Pro-Morsi supporters in Cairo yesterday. Photo courtesy of Tom Dale.
Yesterday, Egypt saw the culmination of the Tamarod Campaign, a massive petition calling for the impeachment of President Mohamed Morsi. In the year since Morsi was elected, the economy has plummeted, state security has largely retreated from the country's streets, electricity cuts have increased, inflation has risen and gas has become scarce. Now the country is in the grips of a confusing push and pull between supporters of Morsi's government and the Muslim Brotherhood, those who had ties with the previous Mubarak regime and the left-leaning, loosely grouped anti-Morsi camp.
The latter group took to the streets last night in the largest Egyptian protest since 2011's uprising. In anticipation of that, on Friday, Morsi supporters gathered at Rabaa Al-Adawiya Mosque in Cairo’s Nasr City. I headed down to see what exactly they were demonstrating about.
Arriving on bus or by foot, the largely male population travelled to the square from throughout the country to rail against what many deem as threats to their religion and president. Despite calls for a peaceful rally, groups of protesters were patrolling the grounds, wearing helmets and idly dragging wooden sticks – “to protect our people”, one said.
Mohamed Hussein, a carpenter, travelled to Cairo from the nearby city of Gharbiya to attend the rally. “Morsi is a legal president. We live in Egypt’s first democratic period in 30 years. We must accept the elections,” he said, before adding, “We didn’t come here for Morsi – we came to protect the legislative body.”
Most protesters reiterated some version of this idea. “I’m here to protect the legislative league and Dr Morsi from Tamarod, but he can't work because people rebel over the legislative league and it’s illegal,” said Essam Abdullah, a lawyer from Mansoura. The point of contention between Muslim Brotherhood supporters and the opposition is that the Tamarod (or “rebel”) campaign provides no legal standing for the proposed ousting of the president.
Pro-Morsi protesters with a poster of Morsi in Nasr city on Friday.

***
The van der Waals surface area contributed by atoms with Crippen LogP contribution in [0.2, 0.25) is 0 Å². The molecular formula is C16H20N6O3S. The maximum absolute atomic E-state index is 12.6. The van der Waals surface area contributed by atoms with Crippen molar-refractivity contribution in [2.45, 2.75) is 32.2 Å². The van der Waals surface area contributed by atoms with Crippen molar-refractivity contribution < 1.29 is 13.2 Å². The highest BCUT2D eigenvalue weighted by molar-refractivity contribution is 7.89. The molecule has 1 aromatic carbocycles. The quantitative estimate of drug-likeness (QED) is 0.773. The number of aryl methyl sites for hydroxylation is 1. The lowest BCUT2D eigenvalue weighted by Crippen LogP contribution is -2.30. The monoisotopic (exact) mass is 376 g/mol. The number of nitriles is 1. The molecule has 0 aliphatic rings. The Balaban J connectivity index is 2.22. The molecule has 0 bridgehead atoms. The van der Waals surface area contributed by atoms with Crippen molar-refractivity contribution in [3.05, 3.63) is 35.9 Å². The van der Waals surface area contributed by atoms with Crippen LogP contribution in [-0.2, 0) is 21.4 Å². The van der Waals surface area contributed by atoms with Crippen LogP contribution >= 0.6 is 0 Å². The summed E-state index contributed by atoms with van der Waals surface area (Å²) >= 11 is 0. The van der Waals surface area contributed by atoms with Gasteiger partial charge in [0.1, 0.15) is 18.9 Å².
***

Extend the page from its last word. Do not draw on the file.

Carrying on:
As the speeches wore on, Muslim Brotherhood and other Islamist political officials continuously attempted to affirm the religiosity of themselves and those in attendance. "Bring me a man here who smokes cigarettes. Bring me a man here who drinks alcohol. Bring me a man who takes drugs,” shouted Hassan Abd El Maged, head of Egypt’s Sunni Islamist movement Gamaa Islamiyaa, considered a terrorist organisation by the United States and EU. “Anyone who touches an Egyptian soldier – we will cut his hand,” he continued, invoking the Sharia punishment for theft.
“I am here to stand for our president. He is smart, knows God and is a good president,” said Amr Sheroui, a member of the Muslim Brotherhood Youth. “Tamarod are all felool [members of the ex-Mubarak Regime]. They could possibly succeed because they ran the country for 30 years”, he added.
Muslim Brotherhood supporters in Rabea Adaweya square in Nasr City, Cairo on Sunday. Photo courtesy of Tom Dale.
Conspiracy theories were rampant among the crowd. “There are people paying money for the destruction of this country. Felool, like Mohamed El Baradei, Hamdeen Sabahi, Amr Moussa – they were controlling the economy before and they want to again now,” I was told. Many also consider the opposition to be out of touch with the needs and desires of the working classes: “The opposition has no presence on the street. They sit in their air-conditioned buildings with their computers but have no contact with the real people,” said a man who told me his name was Hussein.
As the speeches wore on and ashes from fireworks rained down on the crowd, I turned to leave the rally. As I made my way through the throng of people, I stopped next to a horse-drawn cart to rest. Making small talk with the owner of the cart, Saber, I asked him what he thought of Morsi and Tamarod. He explained that he had travelled to the rally from an outer lying area of Cairo to make a little extra cash from the influx of people, before telling me that he was poor and thought little of politics, but that, “As long as the president is with God, I am with him.”
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